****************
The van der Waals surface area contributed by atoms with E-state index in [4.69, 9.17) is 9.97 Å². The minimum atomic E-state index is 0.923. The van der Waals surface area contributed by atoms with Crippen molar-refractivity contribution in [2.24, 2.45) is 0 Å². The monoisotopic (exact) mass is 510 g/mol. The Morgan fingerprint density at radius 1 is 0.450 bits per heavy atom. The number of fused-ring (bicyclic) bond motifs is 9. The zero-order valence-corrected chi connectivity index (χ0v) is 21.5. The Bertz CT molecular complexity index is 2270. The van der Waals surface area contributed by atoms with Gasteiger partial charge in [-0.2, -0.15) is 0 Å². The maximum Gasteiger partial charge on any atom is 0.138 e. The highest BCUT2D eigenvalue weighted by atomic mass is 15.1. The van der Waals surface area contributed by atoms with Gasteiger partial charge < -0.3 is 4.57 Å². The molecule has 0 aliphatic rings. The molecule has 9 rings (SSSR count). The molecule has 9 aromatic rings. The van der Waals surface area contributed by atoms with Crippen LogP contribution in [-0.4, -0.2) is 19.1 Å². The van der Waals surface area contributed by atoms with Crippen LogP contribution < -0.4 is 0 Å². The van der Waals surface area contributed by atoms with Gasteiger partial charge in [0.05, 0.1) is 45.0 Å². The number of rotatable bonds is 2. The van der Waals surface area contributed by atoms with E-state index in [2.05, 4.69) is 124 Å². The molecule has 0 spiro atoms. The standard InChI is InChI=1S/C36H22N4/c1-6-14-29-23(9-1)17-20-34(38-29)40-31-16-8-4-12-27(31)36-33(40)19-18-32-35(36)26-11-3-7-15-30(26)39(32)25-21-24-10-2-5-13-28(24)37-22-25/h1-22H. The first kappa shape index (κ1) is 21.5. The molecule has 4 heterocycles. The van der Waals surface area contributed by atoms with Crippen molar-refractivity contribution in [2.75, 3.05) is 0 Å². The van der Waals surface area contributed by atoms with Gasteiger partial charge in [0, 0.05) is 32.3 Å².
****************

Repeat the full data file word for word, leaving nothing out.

The van der Waals surface area contributed by atoms with E-state index in [4.69, 9.17) is 9.97 Å². The minimum atomic E-state index is 0.923. The van der Waals surface area contributed by atoms with Crippen molar-refractivity contribution in [2.24, 2.45) is 0 Å². The monoisotopic (exact) mass is 510 g/mol. The Morgan fingerprint density at radius 1 is 0.450 bits per heavy atom. The number of fused-ring (bicyclic) bond motifs is 9. The zero-order valence-corrected chi connectivity index (χ0v) is 21.5. The Bertz CT molecular complexity index is 2270. The van der Waals surface area contributed by atoms with Gasteiger partial charge in [-0.2, -0.15) is 0 Å². The maximum Gasteiger partial charge on any atom is 0.138 e. The highest BCUT2D eigenvalue weighted by atomic mass is 15.1. The van der Waals surface area contributed by atoms with Gasteiger partial charge < -0.3 is 4.57 Å². The molecule has 0 aliphatic rings. The molecule has 9 rings (SSSR count). The molecule has 9 aromatic rings. The van der Waals surface area contributed by atoms with Crippen LogP contribution in [-0.4, -0.2) is 19.1 Å². The van der Waals surface area contributed by atoms with Crippen LogP contribution < -0.4 is 0 Å². The van der Waals surface area contributed by atoms with Gasteiger partial charge in [0.05, 0.1) is 45.0 Å². The number of rotatable bonds is 2. The van der Waals surface area contributed by atoms with E-state index in [2.05, 4.69) is 124 Å². The molecule has 0 spiro atoms. The standard InChI is InChI=1S/C36H22N4/c1-6-14-29-23(9-1)17-20-34(38-29)40-31-16-8-4-12-27(31)36-33(40)19-18-32-35(36)26-11-3-7-15-30(26)39(32)25-21-24-10-2-5-13-28(24)37-22-25/h1-22H. The first kappa shape index (κ1) is 21.5. The molecule has 4 heterocycles. The van der Waals surface area contributed by atoms with Crippen molar-refractivity contribution in [2.75, 3.05) is 0 Å². The van der Waals surface area contributed by atoms with Gasteiger partial charge in [0, 0.05) is 32.3 Å².